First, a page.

Are you traveling this holiday season? Staying with family? Using strange towels that smell of strange fabric softener? Sleeping in someone else’s bed?
You’re not alone. Over twenty million Americans** will be staying with family members for Thanksgiving or Christmas this year, and at least half of them will feel displaced, displeased, and generally disgruntled–especially if those family members are in-laws.
Here’s hoping, if you’re part of this group of intrepid travelers, you’re one of the happy ones–basking in familial love and the comfort of home. If not, don’t worry! We’ve got five happy hints to make your holiday away from home completely holly jolly.*** For you, anyway.
Does your/your partner’s company throw a holiday party? We attended one at my husband’s office yesterday afternoon. It was pretty low-key: some snacks, a ping-pong table, and coloring pages for the kids. My husband won second place in the ugly sweater contest for that Mario jumper you see in the picture, which isn’t really that ugly but only like four people wore ugly sweaters.
I always find office parties a little awkward–perhaps because it’s never been my office we’re partying in, but also because it seems so forced. I got to have a nice chat with somebody’s wife and daughters, but mostly people kept in small clumps of well-known office mates, talking about office stuff and sports teams, about which I know nothing.
The kids had a blast, though. Violet spun and spun to the Christmas music in her head, and Sam tried his hand at ping-pong.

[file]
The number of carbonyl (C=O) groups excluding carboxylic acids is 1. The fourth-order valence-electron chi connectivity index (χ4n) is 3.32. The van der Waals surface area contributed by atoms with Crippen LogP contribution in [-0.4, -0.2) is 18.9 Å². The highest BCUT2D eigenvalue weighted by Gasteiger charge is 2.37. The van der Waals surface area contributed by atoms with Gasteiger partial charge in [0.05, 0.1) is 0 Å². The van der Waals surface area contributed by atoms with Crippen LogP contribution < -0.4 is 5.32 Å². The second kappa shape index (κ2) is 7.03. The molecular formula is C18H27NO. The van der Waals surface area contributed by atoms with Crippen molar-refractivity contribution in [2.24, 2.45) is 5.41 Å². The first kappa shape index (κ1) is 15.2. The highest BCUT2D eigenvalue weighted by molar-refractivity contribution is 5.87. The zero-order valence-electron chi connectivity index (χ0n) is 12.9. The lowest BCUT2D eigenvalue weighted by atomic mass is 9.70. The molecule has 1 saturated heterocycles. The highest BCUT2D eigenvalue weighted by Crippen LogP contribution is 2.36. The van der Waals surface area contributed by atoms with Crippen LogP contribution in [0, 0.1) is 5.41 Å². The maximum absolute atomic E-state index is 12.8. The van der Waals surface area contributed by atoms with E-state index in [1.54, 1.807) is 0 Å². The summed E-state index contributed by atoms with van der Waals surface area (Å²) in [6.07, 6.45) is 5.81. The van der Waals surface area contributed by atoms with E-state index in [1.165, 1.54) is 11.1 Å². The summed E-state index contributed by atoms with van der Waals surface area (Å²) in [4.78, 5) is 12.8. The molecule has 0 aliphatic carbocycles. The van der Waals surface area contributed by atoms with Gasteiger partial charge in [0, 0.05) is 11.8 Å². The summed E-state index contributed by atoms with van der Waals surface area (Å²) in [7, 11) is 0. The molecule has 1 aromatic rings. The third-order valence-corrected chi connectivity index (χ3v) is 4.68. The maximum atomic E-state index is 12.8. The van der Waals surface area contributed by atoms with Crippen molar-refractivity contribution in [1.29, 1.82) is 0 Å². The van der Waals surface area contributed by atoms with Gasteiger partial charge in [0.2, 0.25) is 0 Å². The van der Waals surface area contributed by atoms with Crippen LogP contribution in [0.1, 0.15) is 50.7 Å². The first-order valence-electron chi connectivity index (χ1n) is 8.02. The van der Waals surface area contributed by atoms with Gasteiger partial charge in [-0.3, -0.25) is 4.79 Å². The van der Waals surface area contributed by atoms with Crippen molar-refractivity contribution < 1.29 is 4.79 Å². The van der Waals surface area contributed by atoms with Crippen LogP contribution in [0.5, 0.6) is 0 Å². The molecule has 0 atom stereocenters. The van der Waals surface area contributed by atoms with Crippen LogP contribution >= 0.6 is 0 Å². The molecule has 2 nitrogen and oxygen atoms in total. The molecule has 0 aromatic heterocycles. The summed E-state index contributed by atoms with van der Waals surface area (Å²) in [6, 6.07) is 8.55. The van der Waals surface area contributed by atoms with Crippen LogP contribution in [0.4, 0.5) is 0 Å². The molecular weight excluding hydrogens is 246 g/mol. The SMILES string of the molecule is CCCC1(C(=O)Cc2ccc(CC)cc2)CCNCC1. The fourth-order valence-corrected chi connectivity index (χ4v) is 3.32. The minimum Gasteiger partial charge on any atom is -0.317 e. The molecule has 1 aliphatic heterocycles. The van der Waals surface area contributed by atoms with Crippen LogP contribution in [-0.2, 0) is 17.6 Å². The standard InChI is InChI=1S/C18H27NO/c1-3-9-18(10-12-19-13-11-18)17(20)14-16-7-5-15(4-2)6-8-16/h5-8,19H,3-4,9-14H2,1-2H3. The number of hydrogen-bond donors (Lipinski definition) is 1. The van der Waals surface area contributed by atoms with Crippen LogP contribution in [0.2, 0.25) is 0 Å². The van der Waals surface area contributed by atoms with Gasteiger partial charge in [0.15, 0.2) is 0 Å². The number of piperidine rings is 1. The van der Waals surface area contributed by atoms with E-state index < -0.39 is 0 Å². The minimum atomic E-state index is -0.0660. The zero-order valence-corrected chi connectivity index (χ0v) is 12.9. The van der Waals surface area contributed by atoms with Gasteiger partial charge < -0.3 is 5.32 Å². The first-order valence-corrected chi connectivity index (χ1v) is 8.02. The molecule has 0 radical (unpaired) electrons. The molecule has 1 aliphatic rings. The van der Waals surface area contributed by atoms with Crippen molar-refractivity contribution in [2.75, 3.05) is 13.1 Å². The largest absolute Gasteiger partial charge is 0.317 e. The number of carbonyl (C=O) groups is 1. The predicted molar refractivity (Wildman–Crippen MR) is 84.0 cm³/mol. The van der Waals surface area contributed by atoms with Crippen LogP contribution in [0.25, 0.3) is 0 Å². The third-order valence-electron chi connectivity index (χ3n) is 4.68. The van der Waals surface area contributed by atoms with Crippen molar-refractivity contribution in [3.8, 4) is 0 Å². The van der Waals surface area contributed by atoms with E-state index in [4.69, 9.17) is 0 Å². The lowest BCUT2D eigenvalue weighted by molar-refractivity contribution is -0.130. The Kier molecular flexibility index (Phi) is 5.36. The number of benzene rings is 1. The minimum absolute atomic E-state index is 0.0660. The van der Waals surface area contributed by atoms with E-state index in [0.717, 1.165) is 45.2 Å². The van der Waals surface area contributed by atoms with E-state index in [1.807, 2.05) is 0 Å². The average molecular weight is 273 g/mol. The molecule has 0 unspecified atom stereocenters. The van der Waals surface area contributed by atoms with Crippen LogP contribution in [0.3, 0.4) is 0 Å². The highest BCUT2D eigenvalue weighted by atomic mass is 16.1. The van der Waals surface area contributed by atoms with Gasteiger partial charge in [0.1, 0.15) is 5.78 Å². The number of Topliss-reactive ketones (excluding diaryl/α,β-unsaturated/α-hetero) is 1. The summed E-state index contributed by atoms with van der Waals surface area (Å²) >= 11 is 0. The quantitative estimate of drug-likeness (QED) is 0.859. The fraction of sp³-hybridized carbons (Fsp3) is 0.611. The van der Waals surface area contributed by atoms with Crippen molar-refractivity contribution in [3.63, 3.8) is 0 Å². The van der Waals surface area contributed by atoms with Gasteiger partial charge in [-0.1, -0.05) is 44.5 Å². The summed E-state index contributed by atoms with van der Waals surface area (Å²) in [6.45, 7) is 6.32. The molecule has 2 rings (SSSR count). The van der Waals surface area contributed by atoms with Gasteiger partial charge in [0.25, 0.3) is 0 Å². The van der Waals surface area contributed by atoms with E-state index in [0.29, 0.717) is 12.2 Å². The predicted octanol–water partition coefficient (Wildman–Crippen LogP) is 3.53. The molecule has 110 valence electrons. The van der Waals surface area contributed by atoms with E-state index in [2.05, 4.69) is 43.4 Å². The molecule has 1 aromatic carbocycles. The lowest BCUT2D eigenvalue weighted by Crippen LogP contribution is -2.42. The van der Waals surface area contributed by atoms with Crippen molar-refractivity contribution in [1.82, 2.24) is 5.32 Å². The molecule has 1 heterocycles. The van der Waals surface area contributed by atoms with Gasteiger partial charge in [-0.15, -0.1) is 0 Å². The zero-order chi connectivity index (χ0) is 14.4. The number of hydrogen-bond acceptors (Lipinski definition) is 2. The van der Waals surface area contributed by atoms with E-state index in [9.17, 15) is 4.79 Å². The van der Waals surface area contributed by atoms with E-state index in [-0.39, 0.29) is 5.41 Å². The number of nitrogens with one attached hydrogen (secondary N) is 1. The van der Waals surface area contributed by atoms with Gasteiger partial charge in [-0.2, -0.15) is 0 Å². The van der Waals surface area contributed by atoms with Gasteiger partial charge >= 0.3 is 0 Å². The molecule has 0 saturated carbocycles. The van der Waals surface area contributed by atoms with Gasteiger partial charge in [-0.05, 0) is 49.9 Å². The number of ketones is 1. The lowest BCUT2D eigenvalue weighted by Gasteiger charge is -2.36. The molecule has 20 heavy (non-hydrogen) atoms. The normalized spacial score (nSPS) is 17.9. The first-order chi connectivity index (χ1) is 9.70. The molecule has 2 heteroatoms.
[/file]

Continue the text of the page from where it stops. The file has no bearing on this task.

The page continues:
What are your office parties like? I know they vary hugely in size and style. I’d love to hear your stories.
We’re visiting my parents this week. Last night, the girl and I slept cuddled on a futon while the boy and his daddy shared a mattress on the floor.
The kids have been having a blast. There’s a neighbor kid who’s spent a lot of time here, playing with them–Violet loves chasing him around, blowing raspberries.
My parents have the kind of house where people are constantly coming and going. They rent out portions of their house and the tenants don’t keep to themselves. They live near family and somebody is constantly dropping by. I don’t realize how isolated I am in my regular life, how much I close myself up inside my bubble, until I come to visit–and in some ways, I’m reminded of why I’m so solitary. It also explains why I wish the neighbors behind us would drop in unexpected sometimes. There’s a hole in their fence and they could cut through the green space and come through our gate, no problem. I’d love it if they came by to play sometimes. Continue reading “Some Thoughts on a Saturday Morning”→
At Christmas, my Grandma Vivian made candy. Her food is the stuff of family legend, especially her bread, but for me, the candy was the high point. It’s a tradition I’ve tried to keep up in her absence: peanut brittle, fudge, and divinity.
I think I use the same recipe for peanut brittle that she did–from the red-and-white checkered Better Homes and Gardens book–and it’s always a hit. Ditto the fudge, except my dad always wants me to make it grainy, like she did (technically, an error on her part, but the sense of taste resides in both the tongue and the heart). My divinity, however. Well. After several years of making piles of fluffy white sugar bombs, my dad sat me down. It’s not you, it’s me. That sort of thing. It turns out, though they revere her as the cook of all cooks, no one ever really liked the divinity. (Any relatives who might be reading this, feel free to contradict me.) They ate it to be polite, and because it was there. Me, I enjoyed it. It was simple and sweet and I loved the texture. Could it have had more flavor? Absolutely. But did my family want me to keep on making it?